Here's how it happens. A client orders a product, but they don't want the normal information services we give to customers. We call and make sure they understand the license - that it can't be transferred - and they state they understand: it's only for their own purposes. We have a reason we don't sell to consultants - they pirate our product and then don't stand behind it.
Who pays the price?
You do. You buy a product which was good at the time, but 1/2 year later it is outdated. You submit your product to an investor, regulator or wholesaler and now you look like you don't know what you are doing. Worse than the wasted time and prestige, you now likely have to fix the problem on your own.
Make Sure Your Product is Not Pirated
Questions to ask:
Is the consultant in the regular business of providing materials, or did the product emanate from a request from you? If it's not something the consultant does as a main line of business, it is more likely that the consultant borrowed the product from another company. Beware.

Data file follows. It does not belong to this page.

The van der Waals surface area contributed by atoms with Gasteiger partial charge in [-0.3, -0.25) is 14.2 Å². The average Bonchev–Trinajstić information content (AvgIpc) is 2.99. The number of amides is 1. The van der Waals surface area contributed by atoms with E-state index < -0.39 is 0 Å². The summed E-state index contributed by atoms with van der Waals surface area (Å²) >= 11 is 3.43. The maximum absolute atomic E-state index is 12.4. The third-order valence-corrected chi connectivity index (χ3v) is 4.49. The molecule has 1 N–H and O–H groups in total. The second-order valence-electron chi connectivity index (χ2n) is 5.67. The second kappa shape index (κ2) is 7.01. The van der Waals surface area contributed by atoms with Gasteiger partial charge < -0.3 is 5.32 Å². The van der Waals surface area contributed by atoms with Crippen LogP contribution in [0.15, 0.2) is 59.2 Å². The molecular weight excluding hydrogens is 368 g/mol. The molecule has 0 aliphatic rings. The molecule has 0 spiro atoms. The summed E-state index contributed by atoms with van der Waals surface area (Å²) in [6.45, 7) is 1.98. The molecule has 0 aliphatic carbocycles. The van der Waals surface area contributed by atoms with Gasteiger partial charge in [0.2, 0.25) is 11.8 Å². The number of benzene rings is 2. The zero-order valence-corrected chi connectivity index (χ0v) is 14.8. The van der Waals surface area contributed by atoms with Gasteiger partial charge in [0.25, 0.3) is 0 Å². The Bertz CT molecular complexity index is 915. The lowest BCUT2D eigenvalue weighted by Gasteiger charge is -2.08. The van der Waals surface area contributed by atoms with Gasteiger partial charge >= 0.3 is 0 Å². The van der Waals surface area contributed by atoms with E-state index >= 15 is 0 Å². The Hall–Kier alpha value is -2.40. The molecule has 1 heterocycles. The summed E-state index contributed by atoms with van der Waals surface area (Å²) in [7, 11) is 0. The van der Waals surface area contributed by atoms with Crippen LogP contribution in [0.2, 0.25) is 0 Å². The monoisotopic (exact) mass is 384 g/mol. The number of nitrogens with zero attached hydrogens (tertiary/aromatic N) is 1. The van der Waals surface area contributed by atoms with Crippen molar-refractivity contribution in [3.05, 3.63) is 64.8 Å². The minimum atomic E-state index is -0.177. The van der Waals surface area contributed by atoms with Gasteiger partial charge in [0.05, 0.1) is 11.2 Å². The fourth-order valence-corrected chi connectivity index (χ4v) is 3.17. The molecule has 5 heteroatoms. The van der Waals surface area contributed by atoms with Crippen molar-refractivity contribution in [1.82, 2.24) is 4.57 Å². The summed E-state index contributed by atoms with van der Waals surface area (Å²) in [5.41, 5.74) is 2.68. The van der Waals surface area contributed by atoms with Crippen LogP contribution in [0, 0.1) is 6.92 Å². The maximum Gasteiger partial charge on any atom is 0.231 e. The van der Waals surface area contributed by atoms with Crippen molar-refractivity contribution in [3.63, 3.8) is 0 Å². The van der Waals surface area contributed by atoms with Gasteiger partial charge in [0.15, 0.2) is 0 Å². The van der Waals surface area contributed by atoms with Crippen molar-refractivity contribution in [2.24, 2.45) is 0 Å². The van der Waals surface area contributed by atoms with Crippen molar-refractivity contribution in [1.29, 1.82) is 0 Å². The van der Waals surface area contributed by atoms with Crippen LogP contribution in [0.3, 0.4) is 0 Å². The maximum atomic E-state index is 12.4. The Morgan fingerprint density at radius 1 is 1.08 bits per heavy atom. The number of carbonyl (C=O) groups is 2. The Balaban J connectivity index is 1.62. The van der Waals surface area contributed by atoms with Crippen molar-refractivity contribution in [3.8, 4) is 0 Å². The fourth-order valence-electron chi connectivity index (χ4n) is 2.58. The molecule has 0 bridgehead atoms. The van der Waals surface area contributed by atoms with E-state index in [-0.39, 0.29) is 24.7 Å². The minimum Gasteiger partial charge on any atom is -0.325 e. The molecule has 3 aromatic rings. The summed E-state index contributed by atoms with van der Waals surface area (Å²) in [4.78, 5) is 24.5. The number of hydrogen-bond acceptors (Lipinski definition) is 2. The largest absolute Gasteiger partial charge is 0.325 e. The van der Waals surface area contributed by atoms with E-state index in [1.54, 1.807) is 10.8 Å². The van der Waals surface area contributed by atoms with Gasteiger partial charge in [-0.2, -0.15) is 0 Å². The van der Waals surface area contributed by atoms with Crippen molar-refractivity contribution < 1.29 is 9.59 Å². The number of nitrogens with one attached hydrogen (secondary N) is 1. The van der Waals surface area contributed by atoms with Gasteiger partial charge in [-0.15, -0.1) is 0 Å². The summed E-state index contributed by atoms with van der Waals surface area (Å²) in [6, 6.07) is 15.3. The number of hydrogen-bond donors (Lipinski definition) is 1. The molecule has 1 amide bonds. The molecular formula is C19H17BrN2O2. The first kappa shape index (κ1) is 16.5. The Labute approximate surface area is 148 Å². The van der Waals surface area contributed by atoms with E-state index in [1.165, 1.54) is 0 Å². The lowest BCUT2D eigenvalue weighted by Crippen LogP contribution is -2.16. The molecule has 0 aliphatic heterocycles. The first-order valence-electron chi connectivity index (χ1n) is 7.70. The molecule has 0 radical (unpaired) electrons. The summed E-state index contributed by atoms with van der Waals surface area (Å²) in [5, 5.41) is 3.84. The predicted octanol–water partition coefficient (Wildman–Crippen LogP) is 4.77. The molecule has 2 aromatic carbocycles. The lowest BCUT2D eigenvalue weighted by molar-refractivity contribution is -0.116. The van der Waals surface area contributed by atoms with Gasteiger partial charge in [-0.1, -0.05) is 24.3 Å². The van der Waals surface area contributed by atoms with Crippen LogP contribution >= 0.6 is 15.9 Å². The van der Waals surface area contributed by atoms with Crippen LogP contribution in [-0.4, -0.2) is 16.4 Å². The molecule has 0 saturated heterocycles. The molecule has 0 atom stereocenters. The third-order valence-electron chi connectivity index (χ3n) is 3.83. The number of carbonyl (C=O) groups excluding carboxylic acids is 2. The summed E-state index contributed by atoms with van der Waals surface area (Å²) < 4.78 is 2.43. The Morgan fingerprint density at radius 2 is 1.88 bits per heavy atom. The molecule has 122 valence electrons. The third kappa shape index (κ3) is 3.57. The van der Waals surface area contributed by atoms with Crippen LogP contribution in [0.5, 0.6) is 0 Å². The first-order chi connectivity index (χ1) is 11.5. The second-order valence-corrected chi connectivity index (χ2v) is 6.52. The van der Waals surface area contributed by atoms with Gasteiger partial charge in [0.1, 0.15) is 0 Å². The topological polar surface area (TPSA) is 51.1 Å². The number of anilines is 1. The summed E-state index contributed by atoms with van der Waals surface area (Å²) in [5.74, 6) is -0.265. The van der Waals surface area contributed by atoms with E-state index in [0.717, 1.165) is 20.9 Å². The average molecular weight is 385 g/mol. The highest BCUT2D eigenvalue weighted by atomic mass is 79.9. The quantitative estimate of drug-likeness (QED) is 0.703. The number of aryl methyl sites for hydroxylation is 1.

Does the consultant publish examples and samples of the work online? If the consultant is overly protective of the content before you purchase it, it is likely that the work would be similar to other widely available products, or that it is, in fact, another company's work. Legitimate companies don't need to hide their content, because they know it changes so much that even if you did borrow a swath of it, you would have to come back for updates later.
Are you getting e-mails from the publisher? Or is there silence after the purchase. If it's the company's mainline business there is always a stream of information (welcome or not) that accompanies this type of purchase.